Ancient ‘Zombie’ Virus Revived After Almost 50,000 Years: A Public Health Threat?

Sci­en­tists have made a chill­ing dis­cov­ery of ancient ‘zom­bie’ virus­es that have been revived from per­mafrost and found to be capa­ble of infect­ing liv­ing sin­gle-celled amoebae. 

While the like­li­hood of these virus­es infect­ing ani­mals or humans remains uncer­tain, the researchers have warned that per­mafrost virus­es should be con­sid­ered a poten­tial pub­lic health threat.

Per­mafrost is a frozen lay­er of soil that used to remain frozen year-round, cov­er­ing 15% of the land in the North­ern Hemi­sphere. How­ev­er, human activ­i­ties have caused glob­al tem­per­a­tures to rise, lead­ing to the rapid thaw­ing of permafrost. 

This has unearthed a range of ancient relics from virus­es and bac­te­ria to wool­ly mam­moths and even an impec­ca­bly pre­served cave bear.

As per CNN, French pro­fes­sor Jean-Michel Claver­ie dis­cov­ered strains of the 48,000-year-old frozen virus from a few per­mafrost sites in Siberia.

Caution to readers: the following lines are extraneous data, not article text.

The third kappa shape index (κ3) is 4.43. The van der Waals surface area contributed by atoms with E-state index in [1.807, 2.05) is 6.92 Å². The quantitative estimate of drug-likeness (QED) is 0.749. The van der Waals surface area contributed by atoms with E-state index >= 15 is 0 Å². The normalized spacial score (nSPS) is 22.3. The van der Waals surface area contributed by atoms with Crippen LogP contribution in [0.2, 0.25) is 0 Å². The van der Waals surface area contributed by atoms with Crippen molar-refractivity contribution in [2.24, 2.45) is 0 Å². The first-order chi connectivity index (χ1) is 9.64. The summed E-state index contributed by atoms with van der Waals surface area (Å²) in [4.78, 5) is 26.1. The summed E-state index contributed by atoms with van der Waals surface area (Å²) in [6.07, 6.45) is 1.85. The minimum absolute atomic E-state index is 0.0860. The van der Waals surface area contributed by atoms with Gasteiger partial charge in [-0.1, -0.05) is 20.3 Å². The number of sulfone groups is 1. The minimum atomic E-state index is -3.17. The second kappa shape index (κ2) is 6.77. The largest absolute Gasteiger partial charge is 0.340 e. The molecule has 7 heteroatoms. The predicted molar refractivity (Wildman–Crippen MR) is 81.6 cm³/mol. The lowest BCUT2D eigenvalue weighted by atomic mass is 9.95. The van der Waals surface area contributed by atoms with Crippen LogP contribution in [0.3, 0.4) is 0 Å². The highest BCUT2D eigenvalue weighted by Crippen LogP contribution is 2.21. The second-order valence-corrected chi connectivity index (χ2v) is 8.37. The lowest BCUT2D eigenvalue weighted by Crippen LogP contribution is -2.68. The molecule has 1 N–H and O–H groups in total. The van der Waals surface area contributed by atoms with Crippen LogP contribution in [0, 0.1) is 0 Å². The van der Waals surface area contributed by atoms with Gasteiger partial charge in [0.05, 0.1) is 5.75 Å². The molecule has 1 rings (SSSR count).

The old­est strain, dat­ing back 48,500 years, came from a sam­ple of soil from an under­ground lake, while the youngest sam­ples were 27,000 years old. One of the younger sam­ples was dis­cov­ered in the car­cass of a wool­ly mammoth.

Some sci­en­tists have raised con­cerns that as cli­mate change con­tin­ues to warm the Arc­tic, thaw­ing per­mafrost could release ancient virus­es that have not been in con­tact with liv­ing things for thou­sands of years. This could pose a sig­nif­i­cant threat as plants, ani­mals, and humans might not have immu­ni­ty to these viruses.

Pro­fes­sor Bir­git­ta Evengård, pro­fes­sor emeri­ta at Umea Uni­ver­si­ty’s Depart­ment of Clin­i­cal Micro­bi­ol­o­gy in Swe­den, warned that our immune defense has been devel­oped in close con­tact with micro­bi­o­log­i­cal surroundings.

If a virus is hid­den in the per­mafrost that has not been in con­tact with liv­ing things for thou­sands of years, it might be that our immune defense is not suf­fi­cient. As such, it is cru­cial to be proac­tive and not just reac­tive to the situation.

The dis­cov­ery of these ancient virus­es high­lights the impor­tance of mon­i­tor­ing and under­stand­ing the impact of cli­mate change on our envi­ron­ment and pub­lic health. 

It is essen­tial to remain vig­i­lant and proac­tive in address­ing poten­tial pub­lic health threats, espe­cial­ly with the increas­ing risks posed by cli­mate change.

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